The exhibition offers a glimpse inside the Warsaw Ghetto from a Jewish perspective. Impressive eye-witness testimonies tell the story of the lives and deaths of the people inside the ghetto.
June 29, 2023 to January 7, 2024 | Munich Documentation Center for the History of National Socialism, Max-Mannheimer-Platz 1, 80333 Munich | nsdoku.de
An exhibition by the Munich Documentation Center for the History of National Socialism and the Emanuel Ringelblum Jewish Historical Institute in Warsaw in cooperation with the Association of the Jewish Historical Institute of Poland
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September 1939: World War II began with the invasion of Poland by the German Wehrmacht. Nazi Germany extended its anti-Jewish policy to the occupied territories, and the Jewish population was imprisoned in ghettos. The largest of these was the Warsaw Ghetto.
Before World War II, Poland was home to 3.3 million Jews, and Warsaw was the cultural, religious, and political center of this diverse community. After the German occupation some 375,000 Warsaw Jews were subjected to intense persecution by the Nazis: forced labor, increasing restriction of freedom of movement, expropriation, and violence.
__ Outline of the Warsaw Ghetto
In the fall of 1940 the Jewish population was forced to move into a special district in the northern part of the city: the Warsaw Ghetto.
It was sealed off by walls from the rest of the city in November that year. Almost one third of Warsaw’s total population was now concentrated in only 2.4 percent of the city’s area.
__ Ghetto wall on Bonifraterska street
__ Excerpt from a diary entry by ghetto resident Marek Stok, summer 1940
___ The footage shows the Warsaw Ghetto’s outer wall across from the Hala Mirowska market hall, most likely in May/June 1941. The camera records children as they smuggle rhubarb and other food through a drain passing through the wall into the ghetto. A Polish policeman consults with members of the German “Ordnungspolizei”, (police force in Nazi Germany) and then grabs one of the young smugglers. He beats the boy with his truncheon who, bleeding from his injuries, manages to get away.
The footage was taken by the Polish amateur filmmaker Alfons Ziółkowski.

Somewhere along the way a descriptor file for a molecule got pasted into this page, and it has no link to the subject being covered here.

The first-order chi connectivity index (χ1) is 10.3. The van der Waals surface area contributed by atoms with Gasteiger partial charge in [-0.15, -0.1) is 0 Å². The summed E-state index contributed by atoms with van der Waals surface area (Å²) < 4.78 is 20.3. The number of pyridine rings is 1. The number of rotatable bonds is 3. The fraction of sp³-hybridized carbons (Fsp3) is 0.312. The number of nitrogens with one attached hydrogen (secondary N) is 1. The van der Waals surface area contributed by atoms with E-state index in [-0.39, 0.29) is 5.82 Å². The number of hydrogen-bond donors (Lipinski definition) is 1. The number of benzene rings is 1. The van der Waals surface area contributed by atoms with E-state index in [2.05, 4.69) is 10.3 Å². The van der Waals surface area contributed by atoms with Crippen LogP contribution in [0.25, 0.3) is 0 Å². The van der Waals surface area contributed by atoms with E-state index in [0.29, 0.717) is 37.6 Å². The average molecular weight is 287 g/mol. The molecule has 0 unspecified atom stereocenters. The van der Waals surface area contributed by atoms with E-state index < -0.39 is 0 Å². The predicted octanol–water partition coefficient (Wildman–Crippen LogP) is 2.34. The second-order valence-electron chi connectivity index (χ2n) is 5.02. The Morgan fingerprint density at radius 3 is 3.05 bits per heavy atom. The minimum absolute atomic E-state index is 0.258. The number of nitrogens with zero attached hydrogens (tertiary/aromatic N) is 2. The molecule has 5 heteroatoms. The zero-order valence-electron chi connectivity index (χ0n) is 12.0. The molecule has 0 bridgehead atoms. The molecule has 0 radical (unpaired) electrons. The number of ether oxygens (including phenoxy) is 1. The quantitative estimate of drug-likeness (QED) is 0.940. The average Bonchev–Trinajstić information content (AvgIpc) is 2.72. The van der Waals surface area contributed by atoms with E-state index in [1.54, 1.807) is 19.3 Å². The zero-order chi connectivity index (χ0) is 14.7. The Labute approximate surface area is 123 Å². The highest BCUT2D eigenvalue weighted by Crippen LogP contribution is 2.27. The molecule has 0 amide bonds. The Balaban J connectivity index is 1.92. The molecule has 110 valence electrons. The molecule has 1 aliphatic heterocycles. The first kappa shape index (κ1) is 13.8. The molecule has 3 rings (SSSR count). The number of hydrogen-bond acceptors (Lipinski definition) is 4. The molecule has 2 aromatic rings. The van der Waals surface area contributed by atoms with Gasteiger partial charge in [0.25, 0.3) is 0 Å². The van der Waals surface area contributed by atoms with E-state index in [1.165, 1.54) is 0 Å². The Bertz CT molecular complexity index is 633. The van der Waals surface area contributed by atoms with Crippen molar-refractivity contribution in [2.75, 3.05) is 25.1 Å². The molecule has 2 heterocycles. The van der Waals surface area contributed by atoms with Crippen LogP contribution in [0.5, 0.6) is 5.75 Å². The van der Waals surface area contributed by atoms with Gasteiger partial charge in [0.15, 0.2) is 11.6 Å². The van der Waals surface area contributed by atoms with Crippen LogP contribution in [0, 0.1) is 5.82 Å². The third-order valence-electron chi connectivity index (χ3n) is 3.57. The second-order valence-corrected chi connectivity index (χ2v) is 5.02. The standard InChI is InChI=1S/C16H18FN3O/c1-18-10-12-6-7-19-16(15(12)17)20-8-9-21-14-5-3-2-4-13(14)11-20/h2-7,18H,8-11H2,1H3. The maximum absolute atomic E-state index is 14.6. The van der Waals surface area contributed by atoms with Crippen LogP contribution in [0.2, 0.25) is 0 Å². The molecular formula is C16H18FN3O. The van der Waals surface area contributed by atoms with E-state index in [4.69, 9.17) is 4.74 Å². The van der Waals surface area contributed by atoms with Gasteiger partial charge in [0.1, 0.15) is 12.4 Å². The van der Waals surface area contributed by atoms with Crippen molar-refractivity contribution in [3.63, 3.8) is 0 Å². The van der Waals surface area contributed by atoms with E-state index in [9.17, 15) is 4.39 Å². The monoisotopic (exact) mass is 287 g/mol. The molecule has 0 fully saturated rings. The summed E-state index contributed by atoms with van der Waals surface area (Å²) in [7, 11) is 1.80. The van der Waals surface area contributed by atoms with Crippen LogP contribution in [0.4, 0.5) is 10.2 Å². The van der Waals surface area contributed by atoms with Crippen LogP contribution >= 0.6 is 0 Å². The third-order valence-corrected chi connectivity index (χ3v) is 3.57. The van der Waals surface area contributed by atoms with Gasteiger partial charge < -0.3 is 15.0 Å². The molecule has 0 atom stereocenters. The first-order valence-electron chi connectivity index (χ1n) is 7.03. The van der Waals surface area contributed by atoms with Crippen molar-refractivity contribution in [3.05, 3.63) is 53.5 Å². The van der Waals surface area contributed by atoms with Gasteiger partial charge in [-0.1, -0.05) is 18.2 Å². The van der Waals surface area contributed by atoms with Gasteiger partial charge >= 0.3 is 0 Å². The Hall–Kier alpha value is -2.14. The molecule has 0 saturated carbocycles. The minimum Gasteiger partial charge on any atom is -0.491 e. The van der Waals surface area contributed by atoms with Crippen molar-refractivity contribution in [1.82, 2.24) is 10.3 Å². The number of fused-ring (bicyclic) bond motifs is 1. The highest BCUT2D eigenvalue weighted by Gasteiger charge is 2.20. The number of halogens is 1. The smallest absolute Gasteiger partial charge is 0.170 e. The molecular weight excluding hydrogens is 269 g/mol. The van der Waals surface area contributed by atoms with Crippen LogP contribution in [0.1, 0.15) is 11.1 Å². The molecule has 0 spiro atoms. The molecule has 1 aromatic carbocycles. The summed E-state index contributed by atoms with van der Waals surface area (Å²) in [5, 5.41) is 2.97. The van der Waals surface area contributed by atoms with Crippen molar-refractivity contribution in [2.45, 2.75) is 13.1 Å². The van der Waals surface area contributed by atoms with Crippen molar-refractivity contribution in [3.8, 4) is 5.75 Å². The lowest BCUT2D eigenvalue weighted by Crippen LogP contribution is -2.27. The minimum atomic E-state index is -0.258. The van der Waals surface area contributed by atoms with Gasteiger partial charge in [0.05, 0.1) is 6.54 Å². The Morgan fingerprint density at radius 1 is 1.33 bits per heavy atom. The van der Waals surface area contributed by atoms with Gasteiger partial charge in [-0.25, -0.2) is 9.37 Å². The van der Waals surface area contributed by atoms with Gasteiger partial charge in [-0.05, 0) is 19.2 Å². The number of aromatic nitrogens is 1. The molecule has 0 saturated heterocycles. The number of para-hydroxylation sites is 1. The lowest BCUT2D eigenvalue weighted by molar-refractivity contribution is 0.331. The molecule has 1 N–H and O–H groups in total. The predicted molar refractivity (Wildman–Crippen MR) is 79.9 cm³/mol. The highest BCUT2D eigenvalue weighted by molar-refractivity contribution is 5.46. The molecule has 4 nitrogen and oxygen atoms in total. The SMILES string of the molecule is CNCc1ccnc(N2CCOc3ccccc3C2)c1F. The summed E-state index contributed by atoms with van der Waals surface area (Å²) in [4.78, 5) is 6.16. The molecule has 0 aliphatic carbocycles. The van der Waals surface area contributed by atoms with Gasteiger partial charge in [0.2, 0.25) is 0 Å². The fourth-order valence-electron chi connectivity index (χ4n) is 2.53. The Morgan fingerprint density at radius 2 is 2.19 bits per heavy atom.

By 1941 the ghetto population had increased to 460,000 people as Jews fled there or were deported there from other occupied regions and even from Germany. Housing and food supplies were completely inadequate and the hygiene situation was catastrophic. Epidemics were rampant and people died of debilitation.
__ Obituaries in the ghetto
Born in 1935 in the Polish town of Żychlin, Senek Rosenblum lived in the ghetto there before fleeing to the Warsaw Ghetto together with his parents in 1942. His mother died while fleeing. His father was able to smuggle himself and his son out of the Warsaw Ghetto and hide. Senek survived, on his own for the most part, in various hiding places and under an assumed identity. After the war, he made his way to Munich before emigrating to the USA. He finally settled for good in Munich in 1960, where he died in 2022.
Senek Rosenblum was among the few hundred children to survive the Warsaw Ghetto.
__ Interview with Senek Rosenblum on his arrival in the Warsaw Ghetto in the winter of 1942, recorded 2018
Writing One’s Own History
In order to document the plight of the Jewish community, the Jewish historian Emanuel Ringelblum set up a clandestine project: the underground archive of the Warsaw Ghetto. He enlisted around sixty people to form a research group operating under the code name Oneg Shabbat (Joy of the Sabbath).
We still do not know all the names of the Oneg Shabbat members. Through painstaking research, 36 biographies could be reconstructed. Photos have not been preserved of all of them.
The members of Oneg Shabbat met on Saturdays and discussed their research on sociological and demographic changes in the ghetto community. Among them were journalists, economists, teachers, rabbis, and writers—some of them also leading members of the civil resistance in the Warsaw Ghetto.
Over more than two years they gathered together and produced tens of thousands of documents: the so-called Ringelblum Archive.